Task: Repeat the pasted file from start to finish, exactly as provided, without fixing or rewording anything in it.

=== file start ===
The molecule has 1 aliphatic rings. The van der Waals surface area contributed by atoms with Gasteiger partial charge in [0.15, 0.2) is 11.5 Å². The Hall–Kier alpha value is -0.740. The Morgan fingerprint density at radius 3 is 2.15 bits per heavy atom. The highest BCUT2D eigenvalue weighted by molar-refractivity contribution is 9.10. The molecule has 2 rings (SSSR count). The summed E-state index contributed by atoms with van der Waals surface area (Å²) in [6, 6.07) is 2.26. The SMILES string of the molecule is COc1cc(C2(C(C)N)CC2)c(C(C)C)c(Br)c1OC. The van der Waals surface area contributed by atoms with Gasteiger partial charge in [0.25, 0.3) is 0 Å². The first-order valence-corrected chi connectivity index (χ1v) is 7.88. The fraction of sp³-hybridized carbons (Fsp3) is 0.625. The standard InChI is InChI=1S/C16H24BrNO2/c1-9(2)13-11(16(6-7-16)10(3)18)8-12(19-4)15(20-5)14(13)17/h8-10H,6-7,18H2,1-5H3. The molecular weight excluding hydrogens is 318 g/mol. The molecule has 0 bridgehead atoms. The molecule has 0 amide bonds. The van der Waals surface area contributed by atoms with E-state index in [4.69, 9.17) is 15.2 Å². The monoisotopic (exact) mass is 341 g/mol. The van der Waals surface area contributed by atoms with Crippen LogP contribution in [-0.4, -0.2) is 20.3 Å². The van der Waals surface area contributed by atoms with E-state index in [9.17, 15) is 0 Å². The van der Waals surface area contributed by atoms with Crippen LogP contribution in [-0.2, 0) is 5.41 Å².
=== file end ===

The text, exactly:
The molecule has 1 aliphatic rings. The van der Waals surface area contributed by atoms with Gasteiger partial charge in [0.15, 0.2) is 11.5 Å². The Hall–Kier alpha value is -0.740. The Morgan fingerprint density at radius 3 is 2.15 bits per heavy atom. The highest BCUT2D eigenvalue weighted by molar-refractivity contribution is 9.10. The molecule has 2 rings (SSSR count). The summed E-state index contributed by atoms with van der Waals surface area (Å²) in [6, 6.07) is 2.26. The SMILES string of the molecule is COc1cc(C2(C(C)N)CC2)c(C(C)C)c(Br)c1OC. The van der Waals surface area contributed by atoms with Gasteiger partial charge in [0.25, 0.3) is 0 Å². The first-order valence-corrected chi connectivity index (χ1v) is 7.88. The fraction of sp³-hybridized carbons (Fsp3) is 0.625. The standard InChI is InChI=1S/C16H24BrNO2/c1-9(2)13-11(16(6-7-16)10(3)18)8-12(19-4)15(20-5)14(13)17/h8-10H,6-7,18H2,1-5H3. The molecular weight excluding hydrogens is 318 g/mol. The molecule has 0 bridgehead atoms. The molecule has 0 amide bonds. The van der Waals surface area contributed by atoms with E-state index in [4.69, 9.17) is 15.2 Å². The monoisotopic (exact) mass is 341 g/mol. The van der Waals surface area contributed by atoms with Crippen LogP contribution in [-0.4, -0.2) is 20.3 Å². The van der Waals surface area contributed by atoms with E-state index in [9.17, 15) is 0 Å². The van der Waals surface area contributed by atoms with Crippen LogP contribution in [-0.2, 0) is 5.41 Å².